Charlotte Street Partners



The dog that didn’t bark

Written by Juan Palenzuela, associate
Edited by David Gaffney, partner
2 July 2020

Good morning,

Earlier this week, Nationwide building society provided some clues about the state of the housing market here in Britain. It published its monthly House Price Index report, opening with the phrase “Annual house price growth grinds to a halt”.
According to Nationwide, average house prices in the UK decreased by 0.1% in June relative to the same month last year. Compared to the previous month, prices also fell by 1.4%, after taking into account seasonal factors.
Despite the overly lurid headlines that you will probably read as a result of those numbers, they actually confirm that house prices have remained surprisingly stable, notwithstanding the crisis. To put it into perspective, Britain’s GDP could fall by as much as 11.5% this year, according to the OECD. That would make the 4.2% fall from 2009 look like a blip. Back then, however, Nationwide’s Housing Price Index fell by 16.5%.

With unemployment expected to reach just under 8% later this year, a fall in demand for housing is also taking place. Why then are house prices so stable when common sense tells us they should be falling in a similar magnitude to 2009?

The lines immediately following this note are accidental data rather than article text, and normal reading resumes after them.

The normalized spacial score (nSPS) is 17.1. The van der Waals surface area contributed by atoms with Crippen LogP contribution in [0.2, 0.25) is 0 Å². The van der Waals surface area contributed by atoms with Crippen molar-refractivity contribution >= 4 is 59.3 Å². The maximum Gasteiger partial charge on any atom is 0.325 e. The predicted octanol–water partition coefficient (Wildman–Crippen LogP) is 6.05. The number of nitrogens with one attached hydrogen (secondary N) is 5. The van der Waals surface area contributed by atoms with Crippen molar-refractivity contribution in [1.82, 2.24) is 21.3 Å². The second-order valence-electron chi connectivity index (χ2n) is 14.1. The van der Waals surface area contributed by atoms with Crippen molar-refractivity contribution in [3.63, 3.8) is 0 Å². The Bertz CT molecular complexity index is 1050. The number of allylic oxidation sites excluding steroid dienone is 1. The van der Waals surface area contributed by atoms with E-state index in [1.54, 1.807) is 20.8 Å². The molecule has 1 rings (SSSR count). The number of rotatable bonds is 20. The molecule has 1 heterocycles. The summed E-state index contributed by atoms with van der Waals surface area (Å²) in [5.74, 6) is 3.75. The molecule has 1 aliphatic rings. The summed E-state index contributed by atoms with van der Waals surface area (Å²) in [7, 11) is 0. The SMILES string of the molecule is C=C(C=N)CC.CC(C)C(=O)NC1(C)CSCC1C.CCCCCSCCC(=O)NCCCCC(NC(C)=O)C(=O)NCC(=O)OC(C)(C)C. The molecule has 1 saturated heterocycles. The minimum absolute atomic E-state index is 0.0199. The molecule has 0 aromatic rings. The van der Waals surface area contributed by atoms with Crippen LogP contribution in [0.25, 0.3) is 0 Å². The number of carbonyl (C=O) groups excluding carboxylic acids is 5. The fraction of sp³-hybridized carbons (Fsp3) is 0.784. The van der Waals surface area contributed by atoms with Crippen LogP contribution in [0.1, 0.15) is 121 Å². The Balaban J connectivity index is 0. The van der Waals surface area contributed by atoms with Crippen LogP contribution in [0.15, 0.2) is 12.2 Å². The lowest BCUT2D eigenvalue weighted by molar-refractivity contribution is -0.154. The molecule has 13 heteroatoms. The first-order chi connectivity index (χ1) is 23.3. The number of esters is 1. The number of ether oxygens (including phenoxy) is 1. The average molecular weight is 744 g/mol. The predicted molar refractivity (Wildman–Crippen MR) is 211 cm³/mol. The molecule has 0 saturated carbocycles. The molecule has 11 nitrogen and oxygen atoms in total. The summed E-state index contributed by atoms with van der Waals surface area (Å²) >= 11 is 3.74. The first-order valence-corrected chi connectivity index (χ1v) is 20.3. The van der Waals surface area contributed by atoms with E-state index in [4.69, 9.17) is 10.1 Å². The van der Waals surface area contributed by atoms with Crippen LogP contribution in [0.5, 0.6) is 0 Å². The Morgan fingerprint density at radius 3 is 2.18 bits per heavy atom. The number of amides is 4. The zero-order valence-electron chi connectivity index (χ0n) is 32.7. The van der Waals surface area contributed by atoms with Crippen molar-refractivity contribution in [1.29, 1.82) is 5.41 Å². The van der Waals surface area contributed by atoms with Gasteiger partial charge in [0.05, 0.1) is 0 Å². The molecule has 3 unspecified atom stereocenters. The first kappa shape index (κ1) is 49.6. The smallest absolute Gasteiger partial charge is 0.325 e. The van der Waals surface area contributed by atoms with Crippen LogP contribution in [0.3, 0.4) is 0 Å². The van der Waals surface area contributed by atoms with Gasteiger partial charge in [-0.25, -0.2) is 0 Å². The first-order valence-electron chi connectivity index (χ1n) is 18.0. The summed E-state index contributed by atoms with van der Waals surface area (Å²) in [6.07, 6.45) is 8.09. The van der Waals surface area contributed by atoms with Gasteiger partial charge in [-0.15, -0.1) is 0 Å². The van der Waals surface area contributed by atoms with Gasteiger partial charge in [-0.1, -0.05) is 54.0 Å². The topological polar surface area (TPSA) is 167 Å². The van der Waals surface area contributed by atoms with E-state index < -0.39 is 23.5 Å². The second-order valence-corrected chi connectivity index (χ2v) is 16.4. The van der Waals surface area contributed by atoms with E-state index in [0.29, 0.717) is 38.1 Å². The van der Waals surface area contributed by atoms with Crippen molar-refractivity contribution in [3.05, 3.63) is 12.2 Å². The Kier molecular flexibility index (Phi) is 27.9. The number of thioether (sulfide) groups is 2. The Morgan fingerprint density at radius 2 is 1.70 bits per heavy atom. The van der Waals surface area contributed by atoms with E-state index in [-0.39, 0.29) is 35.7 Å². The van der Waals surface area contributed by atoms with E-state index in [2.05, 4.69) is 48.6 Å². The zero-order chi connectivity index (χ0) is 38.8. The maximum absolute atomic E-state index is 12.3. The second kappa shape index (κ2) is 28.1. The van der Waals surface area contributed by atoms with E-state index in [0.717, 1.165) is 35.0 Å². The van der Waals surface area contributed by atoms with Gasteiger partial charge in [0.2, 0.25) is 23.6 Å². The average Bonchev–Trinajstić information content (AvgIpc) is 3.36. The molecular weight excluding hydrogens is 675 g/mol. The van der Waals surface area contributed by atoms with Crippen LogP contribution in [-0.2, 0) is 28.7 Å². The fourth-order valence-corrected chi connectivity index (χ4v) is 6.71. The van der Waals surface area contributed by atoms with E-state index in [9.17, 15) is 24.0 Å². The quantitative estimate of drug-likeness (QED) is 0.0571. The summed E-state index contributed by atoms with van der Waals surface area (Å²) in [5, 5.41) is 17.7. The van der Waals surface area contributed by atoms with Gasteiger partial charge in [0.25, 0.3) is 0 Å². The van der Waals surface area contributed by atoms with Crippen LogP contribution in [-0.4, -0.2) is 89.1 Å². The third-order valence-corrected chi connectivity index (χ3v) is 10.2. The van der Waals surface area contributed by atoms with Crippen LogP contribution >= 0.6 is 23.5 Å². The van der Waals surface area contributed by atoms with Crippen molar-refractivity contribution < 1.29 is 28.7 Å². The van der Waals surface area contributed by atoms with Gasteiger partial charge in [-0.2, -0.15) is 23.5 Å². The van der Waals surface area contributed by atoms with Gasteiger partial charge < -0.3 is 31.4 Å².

It may well be because the supply of houses is also decreasing. Uncertainty is making landlords wary of selling properties, and government policy is supporting that inertia. Mortgage holidays have been extended and house repossessions have been banned by the Treasury until at least 31 October, meaning there is significantly less pressure for would-be sellers to put their properties for sale. A fall in both demand and supply has resulted in the equilibrium price remaining somewhat stable.
The question is, when those policies fade away at the end of the year, will the growth in supply be matched by a similar growth in demand?


Russian voters approved changes to their constitution that will allow president Vladimir Putin to stay in office until 2036, among other things. When the polls closed last night, 30% of all precincts had been counted, and a total of 74% voted for the amendments. The vote was tarnished by widespread international and opposition condemnation. The opposition was barred from organising a campaign and, for the first time, polls were kept open for a whole week to bolster turnout at the polls, despite the pandemic.
Chinese representatives vowed yesterday to stop the UK from granting residency rights to Hongkongers, after the British prime minister announced that up to three million Hong Kong residents are to be offered the opportunity to settle in the UK and apply for citizenship. This was in response to Beijing implementing a new set of national security laws earlier this week that put the agreements reached in the 1984 Sino-British joint declaration under question.
Donald Brydon, the former chair of the London Stock Exchange who was commissioned by the government to review the audit market last year, has once again called on the government to accelerate an overhaul of the sector in response to the Wirecard scandal, in which EY failed to uncover a €1.9bn fraud for several years.

Business and economy

Columns of note